Jewish Meals of Condolence Foods Around the World
Because food sustains life, it is a central part of many religious symbols, rites, and customs in Judaism. Interestingly there are some tasty variations in the foods chosen for Jewish meals of condolence around the world. They have many things in common, but also are unique. These foods can be incorporated in a meal of condolence, no matter where you live.
- The USA: Bagel platters with a variety of spreads (cream cheese, lox, tuna fish, egg salad, whitefish salad) deli meat sandwiches or salads, all are a staple after a funeral or during the Shiva period.
- Israel: Bagels might be replaced by bourekas (a Turkish savory pastry) and rugelach. Ashkenazi Israeli Jews might serve a similar, crustier bagel (beigaleh.)
- Middle Eastern Jews: Pita bread or ka’ak, a ring-shaped bread that is a bit like a biscuit in texture. It is sprinkled with sesame seeds or spiced with a mix called hawayej. It is a Yemeni ground spice mixture which can contain cumin, black pepper, turmeric, and cardamom.
- Sephardic (Spanish) Jews: Huevos haminados, (eggs slow-cooked overnight.)
- Persian Jews: Kuku sabzi (herb frittata), where the herbs or greens symbolize renewal.
- Yemen: A bowl of soup for each guest.
- Bukhara Jews: (modern-day Uzbekistan) a full meal including sweets.
- Iraq: Everyone eats together, recites a blessing over fruits and vegetables, but not over the bread.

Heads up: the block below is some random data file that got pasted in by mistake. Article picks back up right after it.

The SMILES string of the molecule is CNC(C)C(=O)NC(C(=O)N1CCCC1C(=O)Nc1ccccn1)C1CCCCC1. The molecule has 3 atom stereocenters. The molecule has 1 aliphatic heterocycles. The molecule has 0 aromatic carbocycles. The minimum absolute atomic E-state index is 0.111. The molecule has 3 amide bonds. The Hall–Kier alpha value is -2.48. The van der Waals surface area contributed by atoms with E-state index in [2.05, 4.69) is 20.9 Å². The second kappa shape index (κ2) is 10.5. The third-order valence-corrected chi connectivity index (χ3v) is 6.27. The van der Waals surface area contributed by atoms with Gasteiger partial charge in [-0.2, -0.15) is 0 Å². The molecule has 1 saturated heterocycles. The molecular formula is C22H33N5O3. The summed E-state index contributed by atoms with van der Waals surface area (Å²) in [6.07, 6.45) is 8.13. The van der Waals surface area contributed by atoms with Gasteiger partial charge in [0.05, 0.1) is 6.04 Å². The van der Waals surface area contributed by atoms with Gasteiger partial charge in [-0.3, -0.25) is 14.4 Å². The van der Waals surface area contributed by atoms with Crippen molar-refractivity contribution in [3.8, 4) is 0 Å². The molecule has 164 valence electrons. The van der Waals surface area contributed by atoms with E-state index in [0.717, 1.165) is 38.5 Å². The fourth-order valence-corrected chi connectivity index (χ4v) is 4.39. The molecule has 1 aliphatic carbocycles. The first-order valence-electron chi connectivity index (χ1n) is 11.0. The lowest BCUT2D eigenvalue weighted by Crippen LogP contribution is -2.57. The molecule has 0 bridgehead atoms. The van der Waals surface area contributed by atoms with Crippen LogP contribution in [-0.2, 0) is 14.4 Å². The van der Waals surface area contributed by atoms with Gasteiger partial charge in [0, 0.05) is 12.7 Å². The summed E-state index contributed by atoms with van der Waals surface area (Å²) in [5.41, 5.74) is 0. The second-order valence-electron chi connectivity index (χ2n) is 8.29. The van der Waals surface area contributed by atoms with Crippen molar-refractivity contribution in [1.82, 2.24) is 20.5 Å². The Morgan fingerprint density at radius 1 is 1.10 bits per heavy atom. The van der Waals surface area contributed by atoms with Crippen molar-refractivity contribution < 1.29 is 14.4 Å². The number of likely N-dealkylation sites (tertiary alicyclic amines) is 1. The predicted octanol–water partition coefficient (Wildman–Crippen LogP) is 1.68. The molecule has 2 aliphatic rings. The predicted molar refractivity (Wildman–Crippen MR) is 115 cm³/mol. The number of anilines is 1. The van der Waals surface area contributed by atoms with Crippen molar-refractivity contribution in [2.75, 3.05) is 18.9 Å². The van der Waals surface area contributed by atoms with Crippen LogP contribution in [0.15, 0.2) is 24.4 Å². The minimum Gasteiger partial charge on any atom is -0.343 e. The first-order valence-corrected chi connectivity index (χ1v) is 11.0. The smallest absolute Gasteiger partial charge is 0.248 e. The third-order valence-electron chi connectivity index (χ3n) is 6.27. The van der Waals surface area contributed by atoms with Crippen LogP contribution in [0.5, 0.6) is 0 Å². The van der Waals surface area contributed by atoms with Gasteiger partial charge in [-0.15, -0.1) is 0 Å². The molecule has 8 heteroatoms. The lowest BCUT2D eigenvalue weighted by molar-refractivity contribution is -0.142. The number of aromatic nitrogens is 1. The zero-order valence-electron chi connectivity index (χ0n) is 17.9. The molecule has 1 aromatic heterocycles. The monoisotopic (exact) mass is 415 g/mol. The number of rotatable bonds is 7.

Food for the Shiva
Once that first meal of condolence concludes, there are no food restrictions for mourners. Some may refrain from anything associated with happiness and festivity, like wine. However, this is not prohibited.
A considerate means of bringing comfort to those in mourning is to prevent them from having to cook. You may bring a Shiva platter along with you on a visit. You can also send platters or a basket of food. Most of these provisions are intended for the mourners to ensure they are nourished. They are not for those who pay a visit to express condolences. Often mourners do leave some items left out for those visiting. If that is a possibility, it’s best to provide food that can be easily served.
Suggested items for a Shiva basket are: baked goods and desserts, fresh fruit, dried fruit and nuts or chocolates. A Shiva platter usually contains cooked meats, fish and/or specialty salads. If the mourners keep a Kosher home, it is imperative to choose Kosher food to send. Otherwise you can send non-Kosher baskets/trays of food.
Since Biblical times, food has played a large role in the Jewish mourning period. Cuisine choices may be varied and have evolved, but the traditions and rituals of food in comforting the mourner remain steadfast. All of the components of the meals of condolence are part of the process of healing.
The Beth El Mausoleum and Mausoleum Director, Mike Sirowitz along with our Temple Beth El clergy are available to answer any questions you may have. They are also there to help in the days following a loss. The Beth El Mausoleum welcomes anyone who wishes to learn more.